Plowright, Raina K; Eby, Peggy; Hudson, Peter J; Smith, Ina L; Westcott, David; Bryden, Wayne L; Middleton, Deborah; Reid, Peter A; McFarlane, Rosemary A; Martin, Gerardo; Tabor, Gary M; Skerratt, Lee F; Anderson, Dale L; Crameri, Gary; Quammen, David; Jordan, David; Freeman, Paul; Wang, Lin-Fa; Epstein, Jonathan H; Marsh, Glenn A; Kung, Nina Y; McCallum, Hamish

2015-01-01

373

The greasy response to virus infections.  

PubMed

Virus replication requires lipid metabolism, but how lipids mediate virus infection remains obscure. In this issue, Amini-Bavil-Olyaee et al. (2013) reveal that IFITM proteins disturb cholesterol homeostasis to block virus entry. Previously, in Cell, Morita and colleagues (2013) showed the antiviral potency of the lipid mediator protectin D1. PMID:23601099

Tanner, Lukas Bahati; Lee, Benhur

2013-04-17

374

Variation and evolution of plant virus populations  

Microsoft Academic Search

Over the last 15years, interest in plant virus evolution has re-emerged, as shown by the increasing number of papers published on this subject. In recent times, research in plant virus evolution has been viewed from a molecular, rather than populational, standpoint, and there is a need for work aimed at understanding the processes involved in plant virus evolution. However, accumulated

Fernando Garca-Arenal; Aurora Fraile; Jos M. Malpica

2003-01-01

375

Ecological dynamics of emerging bat virus spillover  

PubMed Central

Viruses that originate in bats may be the most notorious emerging zoonoses that spill over from wildlife into domestic animals and humans. Understanding how these infections filter through ecological systems to cause disease in humans is of profound importance to public health. Transmission of viruses from bats to humans requires a hierarchy of enabling conditions that connect the distribution of reservoir hosts, viral infection within these hosts, and exposure and susceptibility of recipient hosts. For many emerging bat viruses, spillover also requires viral shedding from bats, and survival of the virus in the environment. Focusing on Hendra virus, but also addressing Nipah virus, Ebola virus, Marburg virus and coronaviruses, we delineate this cross-species spillover dynamic from the within-host processes that drive virus excretion to land-use changes that increase interaction among species. We describe how land-use changes may affect co-occurrence and contact between bats and recipient hosts. Two hypotheses may explain temporal and spatial pulses of virus shedding in bat populations: episodic shedding from persistently infected bats or transient epidemics that occur as virus is transmitted among bat populations. Management of livestock also may affect the probability of exposure and disease. Interventions to decrease the probability of virus spillover can be implemented at multiple levels from targeting the reservoir host to managing recipient host exposure and susceptibility. PMID:25392474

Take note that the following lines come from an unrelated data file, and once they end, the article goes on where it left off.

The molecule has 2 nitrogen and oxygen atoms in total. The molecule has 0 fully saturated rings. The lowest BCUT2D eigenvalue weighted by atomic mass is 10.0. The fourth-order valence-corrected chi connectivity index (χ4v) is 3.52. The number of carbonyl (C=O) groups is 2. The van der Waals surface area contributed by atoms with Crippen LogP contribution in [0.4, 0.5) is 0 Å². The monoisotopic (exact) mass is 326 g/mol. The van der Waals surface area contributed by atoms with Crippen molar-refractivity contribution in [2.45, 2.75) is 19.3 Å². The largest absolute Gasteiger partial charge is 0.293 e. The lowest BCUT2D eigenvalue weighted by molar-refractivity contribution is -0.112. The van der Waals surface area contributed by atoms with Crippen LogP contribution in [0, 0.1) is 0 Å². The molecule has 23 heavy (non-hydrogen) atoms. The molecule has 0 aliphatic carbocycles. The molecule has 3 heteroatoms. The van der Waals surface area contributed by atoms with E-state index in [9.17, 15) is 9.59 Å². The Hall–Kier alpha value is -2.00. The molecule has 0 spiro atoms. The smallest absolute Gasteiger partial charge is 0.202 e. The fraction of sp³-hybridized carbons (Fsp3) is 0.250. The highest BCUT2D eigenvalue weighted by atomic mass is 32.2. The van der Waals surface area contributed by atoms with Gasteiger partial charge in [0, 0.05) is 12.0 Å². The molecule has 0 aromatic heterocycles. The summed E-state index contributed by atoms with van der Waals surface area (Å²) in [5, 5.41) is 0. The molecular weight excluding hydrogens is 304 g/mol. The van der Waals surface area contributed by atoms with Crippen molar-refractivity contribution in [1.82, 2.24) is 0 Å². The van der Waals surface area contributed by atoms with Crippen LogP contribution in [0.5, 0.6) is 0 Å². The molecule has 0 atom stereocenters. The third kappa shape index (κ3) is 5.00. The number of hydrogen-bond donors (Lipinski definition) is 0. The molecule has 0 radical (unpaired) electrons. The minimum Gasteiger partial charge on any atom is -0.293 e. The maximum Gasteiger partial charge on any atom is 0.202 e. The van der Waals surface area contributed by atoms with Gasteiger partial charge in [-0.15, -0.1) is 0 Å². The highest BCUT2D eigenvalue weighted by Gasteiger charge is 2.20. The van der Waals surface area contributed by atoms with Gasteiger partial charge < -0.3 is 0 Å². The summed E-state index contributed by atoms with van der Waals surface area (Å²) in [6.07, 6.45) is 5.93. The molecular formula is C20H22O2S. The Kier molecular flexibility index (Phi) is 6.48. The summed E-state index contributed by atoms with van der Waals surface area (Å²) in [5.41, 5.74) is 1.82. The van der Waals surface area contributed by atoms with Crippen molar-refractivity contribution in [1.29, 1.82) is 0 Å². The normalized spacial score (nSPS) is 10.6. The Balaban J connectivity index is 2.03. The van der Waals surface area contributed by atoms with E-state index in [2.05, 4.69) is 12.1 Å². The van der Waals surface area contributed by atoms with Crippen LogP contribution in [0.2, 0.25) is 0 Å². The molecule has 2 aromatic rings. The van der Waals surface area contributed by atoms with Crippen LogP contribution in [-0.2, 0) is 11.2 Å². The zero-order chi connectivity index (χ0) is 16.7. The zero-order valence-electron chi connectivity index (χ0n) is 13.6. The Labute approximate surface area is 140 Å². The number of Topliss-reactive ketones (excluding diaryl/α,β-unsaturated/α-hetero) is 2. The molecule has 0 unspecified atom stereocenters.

Plowright, Raina K.; Eby, Peggy; Hudson, Peter J.; Smith, Ina L.; Westcott, David; Bryden, Wayne L.; Middleton, Deborah; Reid, Peter A.; McFarlane, Rosemary A.; Martin, Gerardo; Tabor, Gary M.; Skerratt, Lee F.; Anderson, Dale L.; Crameri, Gary; Quammen, David; Jordan, David; Freeman, Paul; Wang, Lin-Fa; Epstein, Jonathan H.; Marsh, Glenn A.; Kung, Nina Y.; McCallum, Hamish

2015-01-01

376

MODEL OF VIRUS TRANSPORT IN UNSATURATED SOIL  

EPA Science Inventory

As a result of the recently-proposed mandatory ground-water disinfection requirements to inactivate viruses in potable water supplies, there has been increasing interest in virus fate and transport in the subsurface. everal models have been developed to predict the fate of viruse...

377

Citrus tristeza virus-host interactions  

Technology Transfer Automated Retrieval System (TEKTRAN)

Citrus tristeza virus (CTV) is a phloem-limited virus whose natural host range is restricted to citrus and related species. Although the virus has killed millions of trees, almost destroying whole industries, and continually limits production in many citrus growing areas, most isolates are mild or s...

378

Metamorphic Virus: Analysis and Evgenios Konstantinou  

E-print Network

Metamorphic Virus: Analysis and Detection Evgenios Konstantinou Supervisor: Dr. Stephen Wolthusen://www.rhul.ac.uk/mathematics/techreports #12;Abstract Metamorphic viruses transform their code as they propagate, thus evading detection, by altering their behavior. To achieve this, metamorphic viruses use several metamor- phic transformations

Dent, Alexander W.

379

METAMORPHIC VIRUSES WITH BUILT BUFFER OVERFLOW  

E-print Network

METAMORPHIC VIRUSES WITH BUILT BUFFER OVERFLOW The Faculty of the Department of Computer Science of the Requirements for the Degree METAMORPHIC VIRUSES WITH BUILT BUFFER OVERFLOW A Research Project Presented of the Requirements for the Degree Master of Computer Science by Ronak Shah Spring 2010 METAMORPHIC VIRUSES WITH BUILT

Stamp, Mark